Mouse as security sentry
- By Michelle Speir
- Jul 29, 2002
Some inventors are still trying to build a better mousetrap. Siemens AG has been busy building a better mouse that also traps intruders.
The ID Mouse Professional is part of a new breed of mice with fingerprint scanners that check the identity of users, providing another way to keep unauthorized people from using a system.
Unlike the other biometric mice we've reviewed, the Siemens mouse has an optical link to the central processing unit, rather than a cord.
And unlike roller-ball mice, optical mice have no moving parts and are therefore maintenance-free. A small scroll wheel, which also doubles as a third button, enables users to scroll down a page without even moving the mouse. Optical mice offer extremely smooth operation and can be used on nearly any surface (no mouse pad required) except reflective materials such as glass and mirrors.
The ID Mouse Professional is also quite a looker. The upper surface is deep metallic blue, and the sides and bottom are silver. The fingerprint scanner is located in the center of the top of the mouse, making it easy to reach with multiple fingers and suitable for left-handed users.
We were impressed with the software's intuitive interface and excellent documentation. We were up and running in no time.
Enrolling a new user is simple and straightforward. For added security, a fingerprint is required to access the User Manager (except upon first use). From there, the administrator enters the user's first and last name, a log-in name, a designation as either a user or an administrator, and a password.
The password must match the user's Microsoft Corp. Windows password and can only be changed from the Windows Control Panel. Administrators can edit and delete all user data as well as add users. Users can change their first and last names but not the log-in name or group, and they can enroll new fingerprints but not delete existing ones.
The next step is fingerprint capture. Animation and text instructions guide users through the process, which requires three captured images per enrolled finger. The system is not picky about finger placement — it needs to cover the entire sensor, but it does not have to be centered — which makes it easy to use.
A diagram of two hands provides a clear view of the enrollment status of all fingers. From there, it's easy to select new fingers to enroll or delete previously enrolled fingers. A smart safety feature does not allow deletion of an administrator's last remaining enrolled print.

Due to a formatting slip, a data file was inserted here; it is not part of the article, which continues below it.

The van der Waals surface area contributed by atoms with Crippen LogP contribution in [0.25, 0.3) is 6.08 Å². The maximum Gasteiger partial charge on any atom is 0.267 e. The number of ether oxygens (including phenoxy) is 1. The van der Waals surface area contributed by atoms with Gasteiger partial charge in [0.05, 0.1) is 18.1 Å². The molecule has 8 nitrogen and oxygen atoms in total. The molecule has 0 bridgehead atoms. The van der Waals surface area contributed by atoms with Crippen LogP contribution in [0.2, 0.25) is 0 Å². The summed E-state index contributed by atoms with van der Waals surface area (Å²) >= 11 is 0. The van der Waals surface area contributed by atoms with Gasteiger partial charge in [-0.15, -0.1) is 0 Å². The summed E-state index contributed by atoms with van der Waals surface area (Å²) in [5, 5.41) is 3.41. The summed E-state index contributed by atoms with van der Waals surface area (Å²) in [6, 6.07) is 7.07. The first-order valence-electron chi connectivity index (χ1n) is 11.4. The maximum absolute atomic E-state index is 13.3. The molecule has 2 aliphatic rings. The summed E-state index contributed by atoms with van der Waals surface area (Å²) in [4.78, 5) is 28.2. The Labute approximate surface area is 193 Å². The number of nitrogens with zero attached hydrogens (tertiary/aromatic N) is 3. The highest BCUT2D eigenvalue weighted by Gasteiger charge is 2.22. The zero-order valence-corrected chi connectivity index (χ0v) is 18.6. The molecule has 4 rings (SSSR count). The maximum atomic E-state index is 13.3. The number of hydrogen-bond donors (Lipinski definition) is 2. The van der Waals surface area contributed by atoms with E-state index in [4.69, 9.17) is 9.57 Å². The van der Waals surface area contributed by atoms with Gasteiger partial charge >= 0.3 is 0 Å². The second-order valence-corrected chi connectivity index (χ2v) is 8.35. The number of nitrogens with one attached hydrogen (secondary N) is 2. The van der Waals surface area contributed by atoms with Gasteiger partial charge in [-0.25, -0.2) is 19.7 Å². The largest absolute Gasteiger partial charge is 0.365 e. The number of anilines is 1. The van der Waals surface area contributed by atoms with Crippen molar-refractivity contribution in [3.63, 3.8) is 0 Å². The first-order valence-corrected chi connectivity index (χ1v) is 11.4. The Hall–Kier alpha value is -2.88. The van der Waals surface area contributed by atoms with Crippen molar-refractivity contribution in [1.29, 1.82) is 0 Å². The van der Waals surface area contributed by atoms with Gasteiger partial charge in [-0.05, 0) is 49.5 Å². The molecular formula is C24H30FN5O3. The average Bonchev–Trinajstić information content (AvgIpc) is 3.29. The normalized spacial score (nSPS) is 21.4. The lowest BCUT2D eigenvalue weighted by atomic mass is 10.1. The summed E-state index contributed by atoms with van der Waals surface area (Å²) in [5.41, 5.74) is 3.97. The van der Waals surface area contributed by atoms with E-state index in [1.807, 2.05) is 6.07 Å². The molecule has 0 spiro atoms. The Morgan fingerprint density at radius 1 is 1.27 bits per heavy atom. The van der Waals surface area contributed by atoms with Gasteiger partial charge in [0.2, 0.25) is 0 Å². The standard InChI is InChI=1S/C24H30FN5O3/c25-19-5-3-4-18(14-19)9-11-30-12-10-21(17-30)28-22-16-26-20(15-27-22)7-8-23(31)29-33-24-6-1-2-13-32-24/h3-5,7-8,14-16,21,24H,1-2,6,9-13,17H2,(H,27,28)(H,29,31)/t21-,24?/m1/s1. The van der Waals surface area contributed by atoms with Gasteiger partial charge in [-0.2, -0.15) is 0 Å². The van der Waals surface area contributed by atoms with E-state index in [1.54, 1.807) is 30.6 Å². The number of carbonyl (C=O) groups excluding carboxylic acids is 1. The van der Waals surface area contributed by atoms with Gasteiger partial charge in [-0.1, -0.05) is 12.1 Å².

Several other useful functions are available as well. One is called Play Mode, which allows users to practice capturing fingerprints. Another, Improve, lets users recapture a set of prints, and Test Fingerprint tests verification for a particular enrolled finger.
The User Manager also includes several customizable security options. A timeout feature stops the capture process with an "Access Denied" message if no finger is placed on the sensor within a user-defined amount of time from one to 200 seconds.
Administrators can choose between two log-on modes — one requiring only a fingerprint and the other requiring either a fingerprint or a user name and password.
However, company representatives told us they are working on a new version of the software that will not include the fingerprint-only option because of the danger of permanent lockout if the sensor malfunctions. The new version will also have a backup password feature for system access if a password is forgotten.
For the most part, logging in with a fingerprint is quick and easy. It's nice that users do not have to place the finger in the same position on the sensor every time. The sensor seems to be sensitive to oil on its surface, though.
After a handful of captures, we got a message telling us to clean the sensor, and the message popped up on a fairly regular basis after a number of captures without cleaning.
We recommend the ID Mouse Professional to any agency interested in a simple way to add a layer of security to its PC force. It's the most user-friendly biometric mouse we've reviewed, and we love the smooth movement an optical mouse provides.